Enviros snapped up by Alfred McAlpine

Two major environmental consultancy deals have illustrated how leading support services contractors are shaping the market. Alfred McAlpine has stepped into the sector with the acquisition of Enviros. Meanwhile, RSK has regained its independence, ending a relationship with AECOM.

Alfred McAlpine, which has paid £30 million for Enviros, had been conspicuous by its absence in the environmental consultancy market. Other engineering and support service groups, including Atkins, WSP, Hyder, Mott MacDonald and Faber Maunsell, have already built up a substantial presence in the sector, through acquisitions and organic growth.

McAlpine says the deal gives access to a high-growth market, strengthening its facilities management operation. The group’s civil engineering activities may also deliver opportunities for Enviros in areas like environmental impact assessment, but McAlpine’s facilities team sees the greatest synergies.

"They are running these large outsource contracts for people like HBOS and BAA and they’re increasingly being asked for advice on how to handle environmental issues," explains Enviros marketing director Nigel Clark.

Enviros achieved sales of £29.5 million in 2006. Its management team including chief executive Barry Newby will remain and the business will continue to trade as a separate brand.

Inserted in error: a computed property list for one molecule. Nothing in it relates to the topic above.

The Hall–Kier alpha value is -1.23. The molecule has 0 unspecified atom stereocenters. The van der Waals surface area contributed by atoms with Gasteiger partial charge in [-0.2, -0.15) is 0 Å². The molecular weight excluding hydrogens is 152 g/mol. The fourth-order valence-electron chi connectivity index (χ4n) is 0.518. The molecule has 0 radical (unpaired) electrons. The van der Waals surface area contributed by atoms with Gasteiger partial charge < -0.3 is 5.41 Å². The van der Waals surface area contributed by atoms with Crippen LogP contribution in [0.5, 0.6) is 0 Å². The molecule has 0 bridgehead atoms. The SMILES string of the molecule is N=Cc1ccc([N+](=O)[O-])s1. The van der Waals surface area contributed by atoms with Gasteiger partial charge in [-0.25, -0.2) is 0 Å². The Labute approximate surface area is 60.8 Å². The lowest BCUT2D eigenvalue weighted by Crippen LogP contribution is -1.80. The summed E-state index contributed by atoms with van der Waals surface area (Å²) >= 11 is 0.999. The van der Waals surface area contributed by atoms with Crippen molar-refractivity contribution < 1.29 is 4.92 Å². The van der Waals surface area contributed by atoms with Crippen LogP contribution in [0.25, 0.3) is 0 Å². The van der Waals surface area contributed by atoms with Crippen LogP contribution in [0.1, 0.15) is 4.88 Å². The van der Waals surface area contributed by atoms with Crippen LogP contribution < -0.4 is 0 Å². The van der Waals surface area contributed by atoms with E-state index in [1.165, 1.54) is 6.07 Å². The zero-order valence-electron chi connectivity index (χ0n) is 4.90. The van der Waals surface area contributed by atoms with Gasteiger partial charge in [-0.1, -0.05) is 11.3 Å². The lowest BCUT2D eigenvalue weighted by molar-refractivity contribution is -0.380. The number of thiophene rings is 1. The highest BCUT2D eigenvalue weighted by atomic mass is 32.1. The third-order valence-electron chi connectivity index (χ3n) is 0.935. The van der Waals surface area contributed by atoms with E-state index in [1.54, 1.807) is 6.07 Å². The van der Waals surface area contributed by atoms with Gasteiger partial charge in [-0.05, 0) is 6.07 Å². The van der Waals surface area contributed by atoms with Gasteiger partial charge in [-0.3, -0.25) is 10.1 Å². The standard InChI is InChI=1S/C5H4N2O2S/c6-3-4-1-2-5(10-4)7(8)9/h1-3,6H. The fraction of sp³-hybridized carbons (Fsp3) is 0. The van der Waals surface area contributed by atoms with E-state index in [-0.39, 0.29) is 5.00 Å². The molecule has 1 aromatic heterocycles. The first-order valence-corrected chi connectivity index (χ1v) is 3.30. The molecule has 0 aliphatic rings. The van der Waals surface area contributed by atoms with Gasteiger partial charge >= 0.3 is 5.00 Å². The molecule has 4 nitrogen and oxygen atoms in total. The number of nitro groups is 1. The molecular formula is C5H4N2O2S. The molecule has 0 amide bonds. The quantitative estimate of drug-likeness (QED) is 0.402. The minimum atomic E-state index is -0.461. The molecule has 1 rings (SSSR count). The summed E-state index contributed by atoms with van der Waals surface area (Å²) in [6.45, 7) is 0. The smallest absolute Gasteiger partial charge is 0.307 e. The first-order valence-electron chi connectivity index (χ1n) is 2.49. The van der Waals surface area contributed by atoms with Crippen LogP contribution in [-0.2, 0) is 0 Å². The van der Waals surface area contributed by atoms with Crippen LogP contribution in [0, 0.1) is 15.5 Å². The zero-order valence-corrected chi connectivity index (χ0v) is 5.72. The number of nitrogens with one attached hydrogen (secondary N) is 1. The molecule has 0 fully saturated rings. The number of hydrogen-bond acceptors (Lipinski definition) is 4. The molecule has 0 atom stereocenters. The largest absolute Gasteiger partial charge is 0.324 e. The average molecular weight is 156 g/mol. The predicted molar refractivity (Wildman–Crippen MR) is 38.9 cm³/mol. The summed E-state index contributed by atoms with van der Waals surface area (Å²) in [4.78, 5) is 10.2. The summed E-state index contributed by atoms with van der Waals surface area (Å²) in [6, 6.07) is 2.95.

Enviros dates from 1995 when entrepreneur Chris Evans brought together Aspinwall, March and Quantisci. Aspinwall, formed in 1972, was one of the UK’s first environmental consultancies. In 2002, Enviros was bought by a management buy-out team for £17 million, with equity finance from ECI Ventures.

Meanwhile, US engineering and facilities group AECOM has ended speculation over one of its UK environmental consulting arms, RSK ENSR, which faced an uncertain future after AECOM bought its minority shareholder, ENSR International, in 2005.

Just before Christmas, RSK announced a management-led team had bought ENSR’s shareholding in the business, which would now drop the ENSR name.

RSK will continue to operate from its Helsby headquarters in Cheshire. It has 300 staff across 16 offices. "Having total ownership of our company will give us the operational flexibility and freedom we need to expand into the markets where our services are in increasing demand," RSK chairman Alan Ryder said in a press statement.

The ENSR brand will also continue to operate in the UK. Following the split, ENSR will have a London headquarters, shared with sister firm Faber Maunsell, an engineering and environmental consultancy.

AECOM’s presence in the UK is dominated by Faber Maunsell. Previous acquisitions include Consultants in Environmental Sciences in 2000. ENSR has been operating in the UK since 1997. It now has 200 environmental staff in Europe.

ENSR and RSK say that, despite the split, they will work together to complete existing client projects and they plan to utilise each other’s services on selected future projects.

In ENDS’ analysis of the consultancy market last year, RSK ENSR ranked among the top ten in six work areas, including contaminated land, environmental impact assessment and environmental management systems.

Enviros holds a strong position in eight areas, including waste management, sustainable energy and corporate strategy.

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